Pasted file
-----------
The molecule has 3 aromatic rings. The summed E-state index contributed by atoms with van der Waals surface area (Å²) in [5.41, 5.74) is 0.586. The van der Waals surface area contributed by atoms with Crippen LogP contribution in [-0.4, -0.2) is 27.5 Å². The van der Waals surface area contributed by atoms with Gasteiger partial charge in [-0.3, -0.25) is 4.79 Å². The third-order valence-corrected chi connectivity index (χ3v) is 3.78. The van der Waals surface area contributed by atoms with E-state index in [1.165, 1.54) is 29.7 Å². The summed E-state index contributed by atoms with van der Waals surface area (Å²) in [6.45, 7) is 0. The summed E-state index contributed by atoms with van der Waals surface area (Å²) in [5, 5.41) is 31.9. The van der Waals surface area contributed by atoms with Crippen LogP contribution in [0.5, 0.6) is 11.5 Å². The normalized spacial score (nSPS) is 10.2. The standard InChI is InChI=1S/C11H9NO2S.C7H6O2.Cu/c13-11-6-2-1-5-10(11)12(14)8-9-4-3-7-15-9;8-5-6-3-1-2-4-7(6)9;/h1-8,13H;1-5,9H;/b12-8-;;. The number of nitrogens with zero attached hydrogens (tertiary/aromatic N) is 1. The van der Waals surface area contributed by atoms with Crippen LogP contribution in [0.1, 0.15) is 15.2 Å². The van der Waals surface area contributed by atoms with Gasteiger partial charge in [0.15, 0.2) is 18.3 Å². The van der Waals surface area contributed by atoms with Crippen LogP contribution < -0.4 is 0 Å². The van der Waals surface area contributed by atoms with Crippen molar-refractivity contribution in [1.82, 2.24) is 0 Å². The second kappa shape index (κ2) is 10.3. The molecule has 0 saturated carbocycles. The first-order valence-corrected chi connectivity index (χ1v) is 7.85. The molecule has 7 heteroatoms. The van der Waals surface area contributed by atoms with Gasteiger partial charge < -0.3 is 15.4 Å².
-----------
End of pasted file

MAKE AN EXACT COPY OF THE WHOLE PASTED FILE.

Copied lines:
The molecule has 3 aromatic rings. The summed E-state index contributed by atoms with van der Waals surface area (Å²) in [5.41, 5.74) is 0.586. The van der Waals surface area contributed by atoms with Crippen LogP contribution in [-0.4, -0.2) is 27.5 Å². The van der Waals surface area contributed by atoms with Gasteiger partial charge in [-0.3, -0.25) is 4.79 Å². The third-order valence-corrected chi connectivity index (χ3v) is 3.78. The van der Waals surface area contributed by atoms with E-state index in [1.165, 1.54) is 29.7 Å². The summed E-state index contributed by atoms with van der Waals surface area (Å²) in [6.45, 7) is 0. The summed E-state index contributed by atoms with van der Waals surface area (Å²) in [5, 5.41) is 31.9. The van der Waals surface area contributed by atoms with Crippen LogP contribution in [0.5, 0.6) is 11.5 Å². The normalized spacial score (nSPS) is 10.2. The standard InChI is InChI=1S/C11H9NO2S.C7H6O2.Cu/c13-11-6-2-1-5-10(11)12(14)8-9-4-3-7-15-9;8-5-6-3-1-2-4-7(6)9;/h1-8,13H;1-5,9H;/b12-8-;;. The number of nitrogens with zero attached hydrogens (tertiary/aromatic N) is 1. The van der Waals surface area contributed by atoms with Crippen LogP contribution in [0.1, 0.15) is 15.2 Å². The van der Waals surface area contributed by atoms with Gasteiger partial charge in [0.15, 0.2) is 18.3 Å². The van der Waals surface area contributed by atoms with Crippen LogP contribution < -0.4 is 0 Å². The van der Waals surface area contributed by atoms with Crippen molar-refractivity contribution in [1.82, 2.24) is 0 Å². The second kappa shape index (κ2) is 10.3. The molecule has 0 saturated carbocycles. The first-order valence-corrected chi connectivity index (χ1v) is 7.85. The molecule has 7 heteroatoms. The van der Waals surface area contributed by atoms with Gasteiger partial charge < -0.3 is 15.4 Å².